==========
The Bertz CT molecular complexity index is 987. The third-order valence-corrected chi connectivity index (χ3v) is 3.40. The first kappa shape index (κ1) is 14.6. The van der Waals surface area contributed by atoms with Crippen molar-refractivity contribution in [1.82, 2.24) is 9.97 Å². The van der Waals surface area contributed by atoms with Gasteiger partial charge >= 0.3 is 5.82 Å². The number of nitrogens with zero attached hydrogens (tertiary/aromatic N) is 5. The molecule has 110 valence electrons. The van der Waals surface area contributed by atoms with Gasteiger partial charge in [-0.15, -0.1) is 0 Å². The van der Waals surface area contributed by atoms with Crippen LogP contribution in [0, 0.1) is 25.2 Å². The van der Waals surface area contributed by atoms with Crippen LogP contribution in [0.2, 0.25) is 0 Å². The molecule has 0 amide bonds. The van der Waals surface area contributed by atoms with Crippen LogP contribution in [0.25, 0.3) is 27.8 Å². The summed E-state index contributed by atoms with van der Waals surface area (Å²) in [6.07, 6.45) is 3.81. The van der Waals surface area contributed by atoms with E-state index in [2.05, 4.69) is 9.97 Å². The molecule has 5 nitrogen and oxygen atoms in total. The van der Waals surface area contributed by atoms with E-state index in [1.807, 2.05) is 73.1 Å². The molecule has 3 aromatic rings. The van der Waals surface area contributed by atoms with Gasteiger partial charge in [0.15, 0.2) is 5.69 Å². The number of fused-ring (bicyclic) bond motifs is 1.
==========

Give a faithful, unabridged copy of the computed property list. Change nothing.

The Bertz CT molecular complexity index is 987. The third-order valence-corrected chi connectivity index (χ3v) is 3.40. The first kappa shape index (κ1) is 14.6. The van der Waals surface area contributed by atoms with Crippen molar-refractivity contribution in [1.82, 2.24) is 9.97 Å². The van der Waals surface area contributed by atoms with Gasteiger partial charge >= 0.3 is 5.82 Å². The number of nitrogens with zero attached hydrogens (tertiary/aromatic N) is 5. The molecule has 110 valence electrons. The van der Waals surface area contributed by atoms with Gasteiger partial charge in [-0.15, -0.1) is 0 Å². The van der Waals surface area contributed by atoms with Crippen LogP contribution in [0, 0.1) is 25.2 Å². The van der Waals surface area contributed by atoms with Crippen LogP contribution in [0.2, 0.25) is 0 Å². The molecule has 0 amide bonds. The van der Waals surface area contributed by atoms with Crippen LogP contribution in [0.25, 0.3) is 27.8 Å². The summed E-state index contributed by atoms with van der Waals surface area (Å²) in [6.07, 6.45) is 3.81. The van der Waals surface area contributed by atoms with E-state index in [2.05, 4.69) is 9.97 Å². The molecule has 5 nitrogen and oxygen atoms in total. The van der Waals surface area contributed by atoms with E-state index in [1.807, 2.05) is 73.1 Å². The molecule has 3 aromatic rings. The van der Waals surface area contributed by atoms with Gasteiger partial charge in [0.15, 0.2) is 5.69 Å². The number of fused-ring (bicyclic) bond motifs is 1.